Introduction: Arduino Servo Foosball
by David Joy and Andrew Gothard
Step 1: Introduction
Our objective: To create a Foosball like game using Arduinos, servos and its arms, and wooden pieces.
Why: We decided that this project would give us the chance create something interesting and usable while allowing us to work with a broad range of topics, such as, wood working, coding the Arduinos, 3-D printing, and wiring.
Step 2: Materials Needed
- Arduino (including redboard and breadboard)
- Laptop (if Arduino must be connected to run)
- 4 servos and disks
- 8 3D printed servo arms
- 8 buttons
- 8 10k ohm resistors
- Sufficient wiring
- Access to a 3D printer
- Wood (see specific sizes in building the board section)
- Ball (a table tennis ball works well)
- Super Glue
- Screws and drill
Step 3: Creating the Servo Arms
- Use Onshape to design servo arms to use in order to hit the ping pong balls in the game.
- Make each arm 6 cm long with a part that extrudes down 2.5 cm. (Be sure that the extrusion extends so it can rotate around the servo itself.)
- Use the a circular servo piece to attach the arms onto and place the center line of the first one, that points to the center of the board, parallel to the goal sides of the game board.
- Place the center line dividing the second arm at an angle of elevation of 129 degrees to the first servo arm.
- Next place 4 servo's 5 cm above each of the diagonal guide boards and 9.75 cm from each of the side walls closest to the servo. (There should be two on each side.)
- Then we drilled a hole for the servo wires to fit through and glued down the servo with super glue.
Example of our servo arm: https://cad.onshape.com/documents/5f6eb41ccc33b434...
Step 4: Creating the Board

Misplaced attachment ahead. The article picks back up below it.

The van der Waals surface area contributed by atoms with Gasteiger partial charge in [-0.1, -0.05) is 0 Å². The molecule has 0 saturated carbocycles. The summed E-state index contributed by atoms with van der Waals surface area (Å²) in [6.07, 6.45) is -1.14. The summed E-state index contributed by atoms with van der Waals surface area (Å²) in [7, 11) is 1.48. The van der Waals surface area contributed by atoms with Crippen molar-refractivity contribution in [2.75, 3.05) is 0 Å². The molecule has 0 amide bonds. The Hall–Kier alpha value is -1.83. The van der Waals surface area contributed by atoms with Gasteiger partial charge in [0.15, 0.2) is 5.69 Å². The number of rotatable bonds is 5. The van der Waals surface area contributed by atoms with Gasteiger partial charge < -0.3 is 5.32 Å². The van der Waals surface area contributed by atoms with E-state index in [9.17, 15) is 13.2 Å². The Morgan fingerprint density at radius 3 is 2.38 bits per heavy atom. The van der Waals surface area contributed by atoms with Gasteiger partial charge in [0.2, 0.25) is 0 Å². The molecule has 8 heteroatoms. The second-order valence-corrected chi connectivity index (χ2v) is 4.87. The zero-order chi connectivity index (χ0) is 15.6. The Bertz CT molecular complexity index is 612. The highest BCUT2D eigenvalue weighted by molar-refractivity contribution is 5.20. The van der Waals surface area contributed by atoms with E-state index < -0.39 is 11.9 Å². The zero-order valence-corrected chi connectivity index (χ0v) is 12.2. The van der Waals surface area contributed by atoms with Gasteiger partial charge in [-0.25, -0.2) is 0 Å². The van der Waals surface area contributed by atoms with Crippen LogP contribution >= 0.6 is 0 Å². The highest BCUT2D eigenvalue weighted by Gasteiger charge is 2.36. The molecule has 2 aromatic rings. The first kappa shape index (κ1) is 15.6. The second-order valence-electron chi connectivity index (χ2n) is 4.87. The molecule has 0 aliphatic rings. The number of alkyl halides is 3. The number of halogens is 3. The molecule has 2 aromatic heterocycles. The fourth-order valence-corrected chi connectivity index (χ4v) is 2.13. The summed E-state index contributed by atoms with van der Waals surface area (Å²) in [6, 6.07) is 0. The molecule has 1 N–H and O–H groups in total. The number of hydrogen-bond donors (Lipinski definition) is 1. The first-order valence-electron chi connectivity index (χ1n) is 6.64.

- Make a 54x36 cm wooden base. (This accounts for the thickness of the walls.)
- Then cut a four 14 cm diagonals and two 30 cm sides. (These walls should be 2 cm thick and 4 cm or greater.)
- Next draw lines that are parallel to each side two centimeters away from the wall to create a new rectangular box.
- Then at each of the four corners of the rectangle measure 10 cm along each side of the rectangle and draw a line between those two point. This line is the line for the diagonal wall pieces.
- Once complete measure 5 cm above each diagonal and draw a line that is 9.75 cm long and is perpendicular to the side board.
- Draw or trace a rectangle that is centered at the end of the line that matches the servos base.
- Then draw a line between each pair of diagonals that is parallel to the goal sides.
- Cut a sloping surface that slants toward each of the goals between the two diagonals and the line drawn across them in the previous step.
- Drill a hole for each servo close to the servos base and in between the servo and the side wall.
- Screw each of the wall pieces down and use super glue to hold down the servo.
- Super glue the servo arms to the servo by placing the servo arm on the inside of the board parallel to the goal sides.
- Next connect the wires for the servo underneath the board.
Step 5: Electronics and Programming
- "The electronics for each player consist of 2 servos, 4 buttons, 4 10k ohm resistors, an arduino, and sufficient wiring.
- On each arduino, connect the positive (black plus) column to 5V and the negative (red minus) to ground.
- Place four buttons on the breadboard where you want them.
- Test to make sure you can push the buttons comfortably before continuing.
- For the one on each button (that a contact is in) connect a 10k ohm resistor between that row and the positive column.
- On each of the same rows, connect a wire to the appropriate pin.
- Pins 2 and 3 control the servo in pin 9 and pins 4 and 5 control the one in pin 10.
- To wire the servos (you will need to have them glued on for this step), connect the white wire (signal) to pin 9 or 10 (depending on which buttons should control it). Connect the black wire (power) to the positive column and the red wire (ground) to the negative column."
"Download the program attached and upload it to both arduinos. The program initializes all servos and inputs, then checks for buttons pressed every 20 milliseconds (50 times per second) and adjusts the servos accordingly. After the program is uploaded, each servo will turn for 1.5 seconds to confirm that they are wired correctly, and will end at 90 degrees."